Wednesday, August 13, 2008

Pay Poverty

"If the fruits of productivity had been shared since the 1970s as they had been for the preceding quarter-century, the average full-time worker would be earning $22,000 more than she or he is earning today-- $58,000 instead of $36,000."

Jack Metzgar, "A $22,000 Question," reviewing Steve Greenhouse's The Big Squeeze: Tough Times for the American Worker, Dissent, Summer 2008.

Do a little calculation in you head about the total amount of public benefits or work supports that low-wage workers may receive -- EITC, Food Stamps, Child Care, Medicaid, housing subsidies, etc. The Wider Opportunities For Women's (WOW) Self-Sufficiency Standard, roughly 200 percent of the federal poverty level (now about $21,000 for family of four), would be met with such a compensation infusion without all the rigamarole of navigating state and federal eligibility standards for benefits access. Except for community college technical programs, most education and training efforts would not meet this $22,000 standard in the short or even long runs.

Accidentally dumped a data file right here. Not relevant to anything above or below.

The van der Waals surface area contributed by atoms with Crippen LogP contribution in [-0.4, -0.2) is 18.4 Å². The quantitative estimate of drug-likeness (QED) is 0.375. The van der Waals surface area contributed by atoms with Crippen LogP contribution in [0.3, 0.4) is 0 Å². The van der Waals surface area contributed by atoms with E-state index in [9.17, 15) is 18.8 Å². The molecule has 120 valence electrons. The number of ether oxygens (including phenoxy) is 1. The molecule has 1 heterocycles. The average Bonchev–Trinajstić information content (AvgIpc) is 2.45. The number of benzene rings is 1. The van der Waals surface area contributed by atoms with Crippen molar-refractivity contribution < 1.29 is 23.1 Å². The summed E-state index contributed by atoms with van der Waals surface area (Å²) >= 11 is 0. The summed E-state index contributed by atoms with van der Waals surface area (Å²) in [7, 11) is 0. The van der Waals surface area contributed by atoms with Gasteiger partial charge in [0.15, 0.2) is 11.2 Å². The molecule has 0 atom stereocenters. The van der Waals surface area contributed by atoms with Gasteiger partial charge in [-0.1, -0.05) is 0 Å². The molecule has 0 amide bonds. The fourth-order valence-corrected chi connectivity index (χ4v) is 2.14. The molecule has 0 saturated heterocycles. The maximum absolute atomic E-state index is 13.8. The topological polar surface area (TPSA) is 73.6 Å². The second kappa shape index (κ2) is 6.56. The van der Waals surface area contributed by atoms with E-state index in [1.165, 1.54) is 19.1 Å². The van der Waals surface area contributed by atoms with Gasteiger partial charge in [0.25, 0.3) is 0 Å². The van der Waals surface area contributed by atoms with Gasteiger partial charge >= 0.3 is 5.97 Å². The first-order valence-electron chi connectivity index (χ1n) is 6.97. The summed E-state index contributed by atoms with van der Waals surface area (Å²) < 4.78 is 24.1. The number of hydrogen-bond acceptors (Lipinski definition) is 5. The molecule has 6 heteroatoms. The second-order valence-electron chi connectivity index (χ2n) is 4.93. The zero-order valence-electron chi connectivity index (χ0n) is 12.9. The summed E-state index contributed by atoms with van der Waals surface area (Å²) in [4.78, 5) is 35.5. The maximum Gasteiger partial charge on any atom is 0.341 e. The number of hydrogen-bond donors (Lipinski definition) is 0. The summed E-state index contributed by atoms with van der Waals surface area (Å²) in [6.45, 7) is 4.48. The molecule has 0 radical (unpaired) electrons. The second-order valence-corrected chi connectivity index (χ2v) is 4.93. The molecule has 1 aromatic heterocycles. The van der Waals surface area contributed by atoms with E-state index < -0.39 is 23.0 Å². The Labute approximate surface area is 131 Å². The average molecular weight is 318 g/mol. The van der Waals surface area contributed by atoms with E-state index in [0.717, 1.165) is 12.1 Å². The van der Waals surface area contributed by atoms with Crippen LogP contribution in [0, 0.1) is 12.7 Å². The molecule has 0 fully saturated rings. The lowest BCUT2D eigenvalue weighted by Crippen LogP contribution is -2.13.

So, as some advocates say, it's about the poverty of the labor market, or jobs, not the poverty of the people.

Not so quick. Remember the concepts of "primary" and "secondary" labor markets back in the 1970s -- primary jobs being covered by the Treaty of Detroit and secondary jobs being more like today's low-wage labor market. There was not a lot of movement between primary and secondary jobs, although many people of color moved into primary jobs, especially in manufacturing.

While a provocative explanation of the deterioration of middle-wage jobs, the "$22,000 question" needs a little fine tuning for all segments of the labor market. Nevertheless, poverty campaigns of today should take this productivity/compensation gap into account as they identify promising policy agendas for the coming decade. So should our presidential aspirants!

1 comment:

Ed said...

Primary cause of this is the Federal Reserve.